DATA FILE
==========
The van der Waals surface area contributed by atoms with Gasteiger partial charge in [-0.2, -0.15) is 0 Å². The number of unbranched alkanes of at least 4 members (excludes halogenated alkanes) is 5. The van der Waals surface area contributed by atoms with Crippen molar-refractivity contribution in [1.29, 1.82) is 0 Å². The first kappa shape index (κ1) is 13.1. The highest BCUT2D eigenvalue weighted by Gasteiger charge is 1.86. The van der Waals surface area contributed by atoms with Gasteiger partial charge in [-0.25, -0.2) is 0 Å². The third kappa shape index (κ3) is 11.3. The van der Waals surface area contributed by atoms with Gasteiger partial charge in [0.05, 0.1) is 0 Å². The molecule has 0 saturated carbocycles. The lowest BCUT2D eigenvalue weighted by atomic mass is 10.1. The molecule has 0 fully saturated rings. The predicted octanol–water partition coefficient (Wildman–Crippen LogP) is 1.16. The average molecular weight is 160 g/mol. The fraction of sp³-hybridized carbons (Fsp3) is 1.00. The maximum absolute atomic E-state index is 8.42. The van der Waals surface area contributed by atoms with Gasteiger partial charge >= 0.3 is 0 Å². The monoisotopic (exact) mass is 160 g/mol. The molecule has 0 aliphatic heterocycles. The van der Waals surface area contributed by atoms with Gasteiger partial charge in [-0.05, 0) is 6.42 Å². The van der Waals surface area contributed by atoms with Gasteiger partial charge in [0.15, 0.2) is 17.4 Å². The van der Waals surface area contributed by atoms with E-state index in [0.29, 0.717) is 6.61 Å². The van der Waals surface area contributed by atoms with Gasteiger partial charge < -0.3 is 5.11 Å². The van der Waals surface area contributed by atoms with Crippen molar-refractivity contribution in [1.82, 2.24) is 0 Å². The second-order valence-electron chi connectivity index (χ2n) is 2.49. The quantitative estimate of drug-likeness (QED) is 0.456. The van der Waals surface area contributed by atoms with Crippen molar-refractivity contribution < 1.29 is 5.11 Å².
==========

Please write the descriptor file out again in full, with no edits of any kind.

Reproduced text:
The van der Waals surface area contributed by atoms with Gasteiger partial charge in [-0.2, -0.15) is 0 Å². The number of unbranched alkanes of at least 4 members (excludes halogenated alkanes) is 5. The van der Waals surface area contributed by atoms with Crippen molar-refractivity contribution in [1.29, 1.82) is 0 Å². The first kappa shape index (κ1) is 13.1. The highest BCUT2D eigenvalue weighted by Gasteiger charge is 1.86. The van der Waals surface area contributed by atoms with Gasteiger partial charge in [-0.25, -0.2) is 0 Å². The third kappa shape index (κ3) is 11.3. The van der Waals surface area contributed by atoms with Gasteiger partial charge in [0.05, 0.1) is 0 Å². The molecule has 0 saturated carbocycles. The lowest BCUT2D eigenvalue weighted by atomic mass is 10.1. The molecule has 0 fully saturated rings. The predicted octanol–water partition coefficient (Wildman–Crippen LogP) is 1.16. The average molecular weight is 160 g/mol. The fraction of sp³-hybridized carbons (Fsp3) is 1.00. The maximum absolute atomic E-state index is 8.42. The van der Waals surface area contributed by atoms with Gasteiger partial charge >= 0.3 is 0 Å². The monoisotopic (exact) mass is 160 g/mol. The molecule has 0 aliphatic heterocycles. The van der Waals surface area contributed by atoms with Gasteiger partial charge in [-0.05, 0) is 6.42 Å². The van der Waals surface area contributed by atoms with Gasteiger partial charge in [0.15, 0.2) is 17.4 Å². The van der Waals surface area contributed by atoms with E-state index in [0.29, 0.717) is 6.61 Å². The van der Waals surface area contributed by atoms with Gasteiger partial charge < -0.3 is 5.11 Å². The van der Waals surface area contributed by atoms with Crippen molar-refractivity contribution in [1.82, 2.24) is 0 Å². The second-order valence-electron chi connectivity index (χ2n) is 2.49. The quantitative estimate of drug-likeness (QED) is 0.456. The van der Waals surface area contributed by atoms with Crippen molar-refractivity contribution < 1.29 is 5.11 Å².